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Old 07-26-2005, 03:14 AM   #1
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brake fluid

Time to change the brake fluid.
Anyone had some good experience with non-porsche fluid and is cheaper?

Thanks

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Old 07-26-2005, 06:06 AM   #2
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You can use any DOT4 fluid. I use Valvoline because it's available in the quart containers.

One thing I suggest if you don't have it already is the Power Bleeder. It's beautiful and makes complete brake bleeding/fluid change a 20 minute one-man job once the wheels are off. You can get one at www.928gt.com just search for bleeder. The cap size is the same as the Boxster so it does not matter what year model is listed next to the bleeder.
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Old 07-26-2005, 07:38 AM   #3
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You may want to try synthetic brake fluid. Last longer, better for system.

http://www.valvoline.com/pages/products/product _detail.asp?product=51
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Old 07-26-2005, 07:50 AM   #4
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If track use is involved, ATE Blue seems the most common recommendation for the higher temperatures encountered. If not, you can ignore this reply.
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Old 07-26-2005, 07:59 AM   #5
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ATE actually has superior specs compared to the fluid sold by Porsche.
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Old 07-26-2005, 08:09 AM   #6
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IMHO factory fill is ATE Gold which is similar to ATE Blue racing but just has a different color.

ATE Blue racing is far more superior than just any DOT4 fluid

Mark.
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Old 07-26-2005, 08:14 AM   #7
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Brucelee: Sorry, I thought all DOT4 was synthetic.

Tool Pants & markk: Is ATE Super Blue ok for the ABS system? I haven't used it yet, but thought about it. I was told DOT5 was not to be used in an ABS system, so I want to make sure Super Blue is not a similar problem with ABS before I put it in. I'd like to swap to the Super Blue in the Boxster and 928 if it's ok to use. They both call for DOT4 fluid.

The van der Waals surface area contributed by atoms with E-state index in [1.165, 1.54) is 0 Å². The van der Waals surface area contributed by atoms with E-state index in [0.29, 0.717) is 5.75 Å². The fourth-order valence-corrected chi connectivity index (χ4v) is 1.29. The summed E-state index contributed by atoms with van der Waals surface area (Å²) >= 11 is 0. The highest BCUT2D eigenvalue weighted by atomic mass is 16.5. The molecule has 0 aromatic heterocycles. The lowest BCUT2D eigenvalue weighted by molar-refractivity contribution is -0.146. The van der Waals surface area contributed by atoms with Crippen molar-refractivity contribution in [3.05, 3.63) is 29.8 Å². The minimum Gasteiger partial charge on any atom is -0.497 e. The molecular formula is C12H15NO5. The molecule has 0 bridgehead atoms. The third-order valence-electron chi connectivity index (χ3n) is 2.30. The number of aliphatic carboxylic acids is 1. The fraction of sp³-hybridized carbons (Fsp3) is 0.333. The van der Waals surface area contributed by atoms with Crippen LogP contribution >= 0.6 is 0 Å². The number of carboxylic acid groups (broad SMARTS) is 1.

Thanks!
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Old 07-26-2005, 09:22 AM   #8
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Ate Super Blue Racing is a very good brake fluid which works great in these cars. Due to the blue color, I'm not sure they can call it "DOT4". Ate Typ 200 is gold in color and is functionally equivalent to Super Blue. Super Blue may be a little easier to find, but you may prefer the Typ 200 because it looks like the stock fluid and won't raise any flags with your dealer.

DOT5 (Silicone) brake fluid should definitely be avoided.
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Old 07-26-2005, 11:29 AM   #9
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http://www.renntech.org/forums/index.php?showtopic=2810
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Old 07-26-2005, 03:50 PM   #10
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Quote:
Originally Posted by deliriousga
One thing I suggest if you don't have it already is the Power Bleeder. It's beautiful and makes complete brake bleeding/fluid change a 20 minute one-man job once the wheels are off. You can get one at www.928gt.com just search for bleeder. The cap size is the same as the Boxster so it does not matter what year model is listed next to the bleeder.
I did my own bleeding job with the Motive Power Bleeder a while back and it was great. The price on the site John points out is outstanding based on my experience (didn't check on the shipping cost, though).

One pointer: if you are also changing pads when using the power bleeder, be sure to relieve the pressure in the bleeder pressure chamber before pulling the pads out/rotating the caliper away from the disc. The bleeder keeps feeding fluid into the caliper cylinders and is relentless - there's no way to hold it back with mere mortal strength or regular hand tools! You don't want to over extend the calipers past reasonable travel and/or waste a lot of brake fluid in draining them just to retract the pistons...

Another tip is to relieve the pressure before you do the last wheel's bleeding and then do a standard "assisted" (pedal-pumping) bleed of the last wheel. This way you don't end up with an overfilled master reservoir that needs to be drained... you pump it down while bleeding the last wheel.
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Last edited by donv; 07-26-2005 at 03:53 PM.
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Old 07-29-2005, 07:07 AM   #11
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thanks for the replys guys..i will try some of that super blue

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